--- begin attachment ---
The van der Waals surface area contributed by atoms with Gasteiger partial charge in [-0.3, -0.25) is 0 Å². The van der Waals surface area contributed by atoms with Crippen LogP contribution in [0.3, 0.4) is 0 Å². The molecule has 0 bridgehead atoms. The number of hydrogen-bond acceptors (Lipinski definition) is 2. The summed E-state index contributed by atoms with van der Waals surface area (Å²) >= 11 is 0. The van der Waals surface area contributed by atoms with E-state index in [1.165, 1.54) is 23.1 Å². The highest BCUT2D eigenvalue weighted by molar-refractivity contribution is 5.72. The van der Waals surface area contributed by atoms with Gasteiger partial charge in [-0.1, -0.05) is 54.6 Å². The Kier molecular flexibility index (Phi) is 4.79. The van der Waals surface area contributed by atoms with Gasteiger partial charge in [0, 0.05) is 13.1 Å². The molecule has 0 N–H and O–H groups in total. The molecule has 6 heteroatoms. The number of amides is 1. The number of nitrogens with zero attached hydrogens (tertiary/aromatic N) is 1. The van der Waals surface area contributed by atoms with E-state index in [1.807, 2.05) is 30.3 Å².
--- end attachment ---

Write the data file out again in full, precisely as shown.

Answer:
The van der Waals surface area contributed by atoms with Gasteiger partial charge in [-0.3, -0.25) is 0 Å². The van der Waals surface area contributed by atoms with Crippen LogP contribution in [0.3, 0.4) is 0 Å². The molecule has 0 bridgehead atoms. The number of hydrogen-bond acceptors (Lipinski definition) is 2. The summed E-state index contributed by atoms with van der Waals surface area (Å²) >= 11 is 0. The van der Waals surface area contributed by atoms with E-state index in [1.165, 1.54) is 23.1 Å². The highest BCUT2D eigenvalue weighted by molar-refractivity contribution is 5.72. The van der Waals surface area contributed by atoms with Gasteiger partial charge in [-0.1, -0.05) is 54.6 Å². The Kier molecular flexibility index (Phi) is 4.79. The van der Waals surface area contributed by atoms with Gasteiger partial charge in [0, 0.05) is 13.1 Å². The molecule has 0 N–H and O–H groups in total. The molecule has 6 heteroatoms. The number of amides is 1. The number of nitrogens with zero attached hydrogens (tertiary/aromatic N) is 1. The van der Waals surface area contributed by atoms with E-state index in [1.807, 2.05) is 30.3 Å².